“The day Cary got the diagnosis of glioblastoma, she was told that it was inoperable and that there was a very small chance of survival, with less than a year to live,” Bockus said. “It is the single most aggressive type of brain cancer. We lost her in 10 months. She was an inspiration throughout the remaining time we had with her.”

Both Bockus and Williamson noted that Kavy was an exceptional teacher and mentor to young lawyers in the firm. “Our folks still talk about the impact that Cary had on their careers and how much they learned from her,” Williamson said.

“Cary loved life in every way,” said Jeff Kavy, Cary’s husband for the 30 years before her death. “She was fun, energetic, and open to every kind of adventure. Cary was 58 going on 45 before she became ill.”

Addressing the congregation at the ceremony Sunday, Jeff explained that having a youth center named for Cary was a perfect way to memorialize his wife and her love for Jewish traditions and the Jewish focus on family life.

“The idea of a youth center for Agudas Achim really started with my father, Mike,” Jeff told those present. “When my late father celebrated his 75th birthday he told people who wanted to give him gifts to donate to a fund for youth activities. This new center builds on that start.”

Jeff noted that with the arrival of the congregation’s young and energetic rabbi, there has been an influx of younger families with children. “The time is right for a youth center and to honor Cary is wonderful,” he said.

His late wife loved children and she valued all of the Jewish prayers, ceremonies, rituals, and traditions that supported and celebrated family life, Kavy added.

“Our children are Emily, who is 28, Hannah, 21, and William, who is now 15,” Kavy said. “Family was everything to Cary; her faith was inseparable from that and she drew inspiration from Judaism. Cary and I saw to it that our children were raised in our faith.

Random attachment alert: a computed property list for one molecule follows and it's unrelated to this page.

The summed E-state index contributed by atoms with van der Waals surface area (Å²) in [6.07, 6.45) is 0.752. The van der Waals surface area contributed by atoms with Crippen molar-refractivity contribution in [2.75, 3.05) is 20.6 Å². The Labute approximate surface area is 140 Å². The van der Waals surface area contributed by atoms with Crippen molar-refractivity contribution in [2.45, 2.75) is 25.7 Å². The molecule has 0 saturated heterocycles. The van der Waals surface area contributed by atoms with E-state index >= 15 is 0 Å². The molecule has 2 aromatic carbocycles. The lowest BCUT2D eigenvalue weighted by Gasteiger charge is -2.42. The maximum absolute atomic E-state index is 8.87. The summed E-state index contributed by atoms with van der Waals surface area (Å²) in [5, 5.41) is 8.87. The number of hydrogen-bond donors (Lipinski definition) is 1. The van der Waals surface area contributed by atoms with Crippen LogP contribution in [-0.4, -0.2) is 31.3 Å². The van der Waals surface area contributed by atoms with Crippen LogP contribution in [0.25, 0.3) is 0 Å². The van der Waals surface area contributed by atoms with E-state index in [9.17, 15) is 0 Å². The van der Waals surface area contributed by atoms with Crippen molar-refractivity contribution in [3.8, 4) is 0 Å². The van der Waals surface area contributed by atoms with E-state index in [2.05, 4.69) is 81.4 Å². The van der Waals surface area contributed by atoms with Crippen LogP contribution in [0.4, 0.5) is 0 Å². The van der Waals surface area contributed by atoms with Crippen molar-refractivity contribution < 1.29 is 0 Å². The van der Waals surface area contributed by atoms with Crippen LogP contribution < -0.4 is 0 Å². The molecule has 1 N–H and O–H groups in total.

“My grandfather and father were both presidents of Agudas Achim. This congregation has been an important part of our family for generations,” Kavy said after the ceremony. “This youth center in Cary’s memory continues our commitment to the life of our Jewish community.”

“We are not here today to break ground for a building,” said Rhonda Gurinsky, the congregation’s president. “We as Jews have been a people for 5,000 years. Today we break ground for the future, for the next 5,000 years. Our youth are our future, and today is our commitment to that future.”

Rabbi Abraham noted that a permanent “Cary Kavy Youth Fund” has been established to provide a way for others to support activities for the youth of the congregation.

“I miss my mom a lot,”15-year-old William Kavy said. “She really helped me learn about my faith and encouraged me in my Bar Mitzvah studies. Having this place for us and our friends here at the synagogue would have made her really happy.”

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Edward Speed

Edward Speed holds a Master of Arts in Systematic Theology from St. Mary's University. He reports on religion and spirituality for the Rivard Report.